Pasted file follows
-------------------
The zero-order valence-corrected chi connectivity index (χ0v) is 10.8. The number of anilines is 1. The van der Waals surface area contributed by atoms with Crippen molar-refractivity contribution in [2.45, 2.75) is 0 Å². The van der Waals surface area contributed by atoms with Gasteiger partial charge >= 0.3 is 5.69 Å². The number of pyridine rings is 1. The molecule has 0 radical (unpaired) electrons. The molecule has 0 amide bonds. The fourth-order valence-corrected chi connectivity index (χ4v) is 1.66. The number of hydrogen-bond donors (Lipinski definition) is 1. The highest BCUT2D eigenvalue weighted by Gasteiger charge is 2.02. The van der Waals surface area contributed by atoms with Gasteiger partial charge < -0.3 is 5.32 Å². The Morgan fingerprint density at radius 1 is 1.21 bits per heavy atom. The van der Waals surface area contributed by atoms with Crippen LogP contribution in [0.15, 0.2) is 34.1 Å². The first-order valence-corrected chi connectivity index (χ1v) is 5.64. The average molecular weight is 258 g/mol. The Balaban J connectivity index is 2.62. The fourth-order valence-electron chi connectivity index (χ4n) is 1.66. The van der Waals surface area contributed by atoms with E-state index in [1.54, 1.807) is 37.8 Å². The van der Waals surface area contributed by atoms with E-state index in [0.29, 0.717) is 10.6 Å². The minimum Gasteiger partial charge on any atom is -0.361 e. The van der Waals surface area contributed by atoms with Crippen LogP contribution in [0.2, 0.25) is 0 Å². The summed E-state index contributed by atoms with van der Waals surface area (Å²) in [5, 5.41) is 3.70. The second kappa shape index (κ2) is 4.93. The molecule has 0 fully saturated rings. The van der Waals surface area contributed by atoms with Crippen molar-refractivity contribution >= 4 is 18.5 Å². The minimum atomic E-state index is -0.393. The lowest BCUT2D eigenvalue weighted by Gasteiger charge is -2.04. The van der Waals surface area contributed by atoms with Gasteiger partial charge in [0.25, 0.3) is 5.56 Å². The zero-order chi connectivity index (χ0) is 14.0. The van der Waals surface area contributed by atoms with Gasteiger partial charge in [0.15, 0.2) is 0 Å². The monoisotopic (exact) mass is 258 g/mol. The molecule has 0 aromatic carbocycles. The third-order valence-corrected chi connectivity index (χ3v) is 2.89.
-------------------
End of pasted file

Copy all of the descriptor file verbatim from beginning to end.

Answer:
The zero-order valence-corrected chi connectivity index (χ0v) is 10.8. The number of anilines is 1. The van der Waals surface area contributed by atoms with Crippen molar-refractivity contribution in [2.45, 2.75) is 0 Å². The van der Waals surface area contributed by atoms with Gasteiger partial charge >= 0.3 is 5.69 Å². The number of pyridine rings is 1. The molecule has 0 radical (unpaired) electrons. The molecule has 0 amide bonds. The fourth-order valence-corrected chi connectivity index (χ4v) is 1.66. The number of hydrogen-bond donors (Lipinski definition) is 1. The highest BCUT2D eigenvalue weighted by Gasteiger charge is 2.02. The van der Waals surface area contributed by atoms with Gasteiger partial charge < -0.3 is 5.32 Å². The Morgan fingerprint density at radius 1 is 1.21 bits per heavy atom. The van der Waals surface area contributed by atoms with Crippen LogP contribution in [0.15, 0.2) is 34.1 Å². The first-order valence-corrected chi connectivity index (χ1v) is 5.64. The average molecular weight is 258 g/mol. The Balaban J connectivity index is 2.62. The fourth-order valence-electron chi connectivity index (χ4n) is 1.66. The van der Waals surface area contributed by atoms with E-state index in [1.54, 1.807) is 37.8 Å². The van der Waals surface area contributed by atoms with E-state index in [0.29, 0.717) is 10.6 Å². The minimum Gasteiger partial charge on any atom is -0.361 e. The van der Waals surface area contributed by atoms with Crippen LogP contribution in [0.2, 0.25) is 0 Å². The summed E-state index contributed by atoms with van der Waals surface area (Å²) in [5, 5.41) is 3.70. The second kappa shape index (κ2) is 4.93. The molecule has 0 fully saturated rings. The van der Waals surface area contributed by atoms with Crippen molar-refractivity contribution >= 4 is 18.5 Å². The minimum atomic E-state index is -0.393. The lowest BCUT2D eigenvalue weighted by Gasteiger charge is -2.04. The van der Waals surface area contributed by atoms with Gasteiger partial charge in [0.25, 0.3) is 5.56 Å². The zero-order chi connectivity index (χ0) is 14.0. The van der Waals surface area contributed by atoms with Gasteiger partial charge in [0.15, 0.2) is 0 Å². The monoisotopic (exact) mass is 258 g/mol. The molecule has 0 aromatic carbocycles. The third-order valence-corrected chi connectivity index (χ3v) is 2.89.